The blog just prior to this one–titled “5 Ways to Select Booth Staffers“— discussed choosing the right people to man your booth. Now that you have the right people with the right stuff, what do they need to know before the show? They have a great attitude and they are great at talking to people, but they lack information and objectives. Time to open tradeshow training camp! This is the knowledge you must impart on your staff:
1. Look out for No. 1. It can be very draining to stand on a cement floor all day conversing with people. All of your booth staffers do not need to be there from open until close. Create a schedule that gives everyone breaks during the expo floor hours to help them stay refreshed. Teach them that breaks are used for getting water, a light snack, and relaxing. Remind them that comfortable (and professional looking) shoes are a must, and that having a good night’s sleep and staying hydrated will make their time at the booth better.
2. Qualify people. This does NOT mean scanning everyone’s badge and sorting it out later, if someone gets around to it. It means deciding before the show what sorts of prospects your company is seeking, and conversing with booth visitors to determine what level of prospect they are. Don’t interrogate them, just have a conversation. Write their info on the back of their business card, for example. Now the salespeople will know what sort of follow-up work to do.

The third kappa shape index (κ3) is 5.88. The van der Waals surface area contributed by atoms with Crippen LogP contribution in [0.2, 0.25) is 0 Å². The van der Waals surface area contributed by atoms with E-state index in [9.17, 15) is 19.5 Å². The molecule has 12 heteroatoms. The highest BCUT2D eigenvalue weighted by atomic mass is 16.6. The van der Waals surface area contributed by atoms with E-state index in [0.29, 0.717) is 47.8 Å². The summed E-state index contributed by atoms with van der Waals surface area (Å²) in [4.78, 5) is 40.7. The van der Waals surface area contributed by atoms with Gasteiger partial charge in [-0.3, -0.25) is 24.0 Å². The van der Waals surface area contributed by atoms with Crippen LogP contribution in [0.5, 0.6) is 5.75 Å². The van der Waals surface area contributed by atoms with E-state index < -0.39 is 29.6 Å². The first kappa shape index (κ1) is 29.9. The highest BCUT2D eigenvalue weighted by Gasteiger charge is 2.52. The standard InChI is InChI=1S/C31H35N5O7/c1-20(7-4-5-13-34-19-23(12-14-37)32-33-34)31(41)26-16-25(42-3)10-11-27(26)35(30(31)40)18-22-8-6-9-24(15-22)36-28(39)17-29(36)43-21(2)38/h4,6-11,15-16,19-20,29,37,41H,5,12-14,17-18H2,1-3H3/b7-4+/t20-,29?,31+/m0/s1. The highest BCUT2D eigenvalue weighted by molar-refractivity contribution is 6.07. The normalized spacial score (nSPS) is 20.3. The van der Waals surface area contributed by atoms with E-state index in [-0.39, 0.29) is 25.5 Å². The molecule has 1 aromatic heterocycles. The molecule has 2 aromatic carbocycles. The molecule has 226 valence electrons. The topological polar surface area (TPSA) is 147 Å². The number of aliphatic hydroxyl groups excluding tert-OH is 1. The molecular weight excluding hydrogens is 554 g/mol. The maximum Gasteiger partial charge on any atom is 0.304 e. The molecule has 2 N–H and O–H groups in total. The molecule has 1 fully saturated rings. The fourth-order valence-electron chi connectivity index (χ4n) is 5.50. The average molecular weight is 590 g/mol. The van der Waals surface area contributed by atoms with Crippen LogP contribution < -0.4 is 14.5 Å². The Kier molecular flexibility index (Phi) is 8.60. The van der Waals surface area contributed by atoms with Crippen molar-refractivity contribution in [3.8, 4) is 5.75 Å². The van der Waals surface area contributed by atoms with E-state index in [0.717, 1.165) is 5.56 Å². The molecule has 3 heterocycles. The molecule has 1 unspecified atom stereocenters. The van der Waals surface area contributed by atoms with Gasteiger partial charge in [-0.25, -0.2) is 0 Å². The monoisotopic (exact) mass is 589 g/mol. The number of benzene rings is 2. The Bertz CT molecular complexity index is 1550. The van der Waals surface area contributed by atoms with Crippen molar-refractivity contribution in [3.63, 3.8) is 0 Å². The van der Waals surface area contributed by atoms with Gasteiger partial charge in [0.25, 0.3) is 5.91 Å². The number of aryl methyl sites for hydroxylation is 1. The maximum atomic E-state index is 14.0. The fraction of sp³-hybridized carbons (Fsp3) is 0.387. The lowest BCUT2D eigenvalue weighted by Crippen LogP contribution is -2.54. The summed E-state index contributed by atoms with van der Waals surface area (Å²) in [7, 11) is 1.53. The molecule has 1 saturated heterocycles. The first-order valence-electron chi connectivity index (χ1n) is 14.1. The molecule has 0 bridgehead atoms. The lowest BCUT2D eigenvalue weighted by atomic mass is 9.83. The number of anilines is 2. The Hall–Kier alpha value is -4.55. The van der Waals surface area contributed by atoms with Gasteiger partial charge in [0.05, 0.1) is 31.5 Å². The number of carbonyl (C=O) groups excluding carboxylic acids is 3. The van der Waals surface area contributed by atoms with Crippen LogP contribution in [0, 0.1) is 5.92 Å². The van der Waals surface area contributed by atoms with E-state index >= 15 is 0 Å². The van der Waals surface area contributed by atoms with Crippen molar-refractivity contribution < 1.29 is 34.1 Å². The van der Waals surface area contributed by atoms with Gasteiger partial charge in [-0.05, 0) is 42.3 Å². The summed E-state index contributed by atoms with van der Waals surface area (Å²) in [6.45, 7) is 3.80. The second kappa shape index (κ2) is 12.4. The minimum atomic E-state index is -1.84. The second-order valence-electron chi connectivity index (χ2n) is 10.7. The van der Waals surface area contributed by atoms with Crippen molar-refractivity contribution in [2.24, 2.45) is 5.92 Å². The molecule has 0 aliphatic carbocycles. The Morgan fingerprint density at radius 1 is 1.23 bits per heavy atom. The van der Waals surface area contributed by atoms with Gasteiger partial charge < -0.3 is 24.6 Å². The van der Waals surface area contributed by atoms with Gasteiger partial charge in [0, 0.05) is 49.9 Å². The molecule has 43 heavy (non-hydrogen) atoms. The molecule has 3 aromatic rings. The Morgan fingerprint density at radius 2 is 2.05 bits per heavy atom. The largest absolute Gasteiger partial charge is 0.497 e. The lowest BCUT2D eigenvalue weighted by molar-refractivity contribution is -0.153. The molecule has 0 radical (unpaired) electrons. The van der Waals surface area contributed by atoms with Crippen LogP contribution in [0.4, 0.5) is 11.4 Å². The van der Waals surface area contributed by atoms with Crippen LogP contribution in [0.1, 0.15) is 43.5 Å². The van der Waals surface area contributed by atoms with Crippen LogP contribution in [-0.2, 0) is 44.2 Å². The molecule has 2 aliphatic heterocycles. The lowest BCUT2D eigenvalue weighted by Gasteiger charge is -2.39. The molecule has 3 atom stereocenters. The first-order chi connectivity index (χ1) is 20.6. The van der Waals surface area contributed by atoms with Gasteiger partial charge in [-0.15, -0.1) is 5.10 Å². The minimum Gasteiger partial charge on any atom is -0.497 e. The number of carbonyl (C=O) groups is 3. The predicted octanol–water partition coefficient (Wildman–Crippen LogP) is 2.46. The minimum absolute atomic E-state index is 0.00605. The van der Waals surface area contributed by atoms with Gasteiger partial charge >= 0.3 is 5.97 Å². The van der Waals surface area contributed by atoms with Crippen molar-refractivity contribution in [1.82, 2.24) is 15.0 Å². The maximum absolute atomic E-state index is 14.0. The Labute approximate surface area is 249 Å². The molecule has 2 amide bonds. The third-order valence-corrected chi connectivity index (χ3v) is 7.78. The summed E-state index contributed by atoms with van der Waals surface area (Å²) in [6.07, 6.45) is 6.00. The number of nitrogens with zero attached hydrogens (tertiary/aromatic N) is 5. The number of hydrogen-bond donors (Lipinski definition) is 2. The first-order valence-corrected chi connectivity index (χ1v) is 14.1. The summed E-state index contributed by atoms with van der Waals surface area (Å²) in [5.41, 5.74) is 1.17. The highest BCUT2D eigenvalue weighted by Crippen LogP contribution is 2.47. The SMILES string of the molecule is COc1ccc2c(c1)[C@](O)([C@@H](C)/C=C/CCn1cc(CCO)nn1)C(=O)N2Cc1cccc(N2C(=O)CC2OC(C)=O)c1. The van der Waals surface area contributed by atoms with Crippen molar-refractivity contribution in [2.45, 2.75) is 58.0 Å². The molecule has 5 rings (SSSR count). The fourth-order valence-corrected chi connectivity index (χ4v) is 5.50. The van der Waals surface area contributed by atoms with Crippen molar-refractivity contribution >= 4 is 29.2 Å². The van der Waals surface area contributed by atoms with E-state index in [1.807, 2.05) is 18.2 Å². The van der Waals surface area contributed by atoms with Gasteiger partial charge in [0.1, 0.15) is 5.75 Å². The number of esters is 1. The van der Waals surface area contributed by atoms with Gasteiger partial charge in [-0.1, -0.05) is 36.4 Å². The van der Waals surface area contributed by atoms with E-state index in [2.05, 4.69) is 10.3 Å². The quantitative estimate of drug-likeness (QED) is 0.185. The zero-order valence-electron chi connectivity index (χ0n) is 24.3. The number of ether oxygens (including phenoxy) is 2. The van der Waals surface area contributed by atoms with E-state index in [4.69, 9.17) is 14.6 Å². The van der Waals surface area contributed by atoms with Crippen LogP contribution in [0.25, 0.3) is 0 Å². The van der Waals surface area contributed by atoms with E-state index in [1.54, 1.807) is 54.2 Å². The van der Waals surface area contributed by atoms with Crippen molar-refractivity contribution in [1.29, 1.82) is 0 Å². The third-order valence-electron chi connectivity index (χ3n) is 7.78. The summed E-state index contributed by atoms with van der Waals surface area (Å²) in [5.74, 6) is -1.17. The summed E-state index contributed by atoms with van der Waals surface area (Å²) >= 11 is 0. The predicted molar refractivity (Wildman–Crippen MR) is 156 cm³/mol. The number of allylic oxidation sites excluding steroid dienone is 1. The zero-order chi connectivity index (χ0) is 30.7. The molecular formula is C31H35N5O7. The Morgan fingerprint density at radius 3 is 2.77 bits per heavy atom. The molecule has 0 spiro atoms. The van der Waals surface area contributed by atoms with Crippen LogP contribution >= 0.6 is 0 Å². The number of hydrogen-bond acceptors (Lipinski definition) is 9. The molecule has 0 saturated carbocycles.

3. Know the products/services. Attendees of a trade show have a finite amount of time to accomplish their goals. When they stop at your booth to learn more, they want someone who can answer their questions. (You see, they are qualifying you, too!) Hiring models (aka, booth babes) gets attention, but it doesn’t get you qualified leads or the respect of your prospects.
4. Short and sweet conversations. As mentioned, show attendees have an agenda of their own when they come to walk the show floor. They may have even mapped out their stops on the floor plan. The objective for the booth staff is to be friendly and welcoming, while getting quickly to the point. It’s an expo, not a sales meeting. Save the intense conversation for when you’re away from the show floor, or schedule meeting for after the show. You have thousands of other potential prospects to meet.
5. Goals. Just slapping up a display will not achieve your trade show objectives. Nor will smiling and greeting everyone who passes your booth. It’s important to have clear goals, and to make sure all of the staffers know and understand them. Give them the tools they need, and they’ll come through for you.
And for Pete’s sake, thank them! Manning a booth takes a lot out of you, even if you want to be there.
How do you prepare your booth staff? We want to know!
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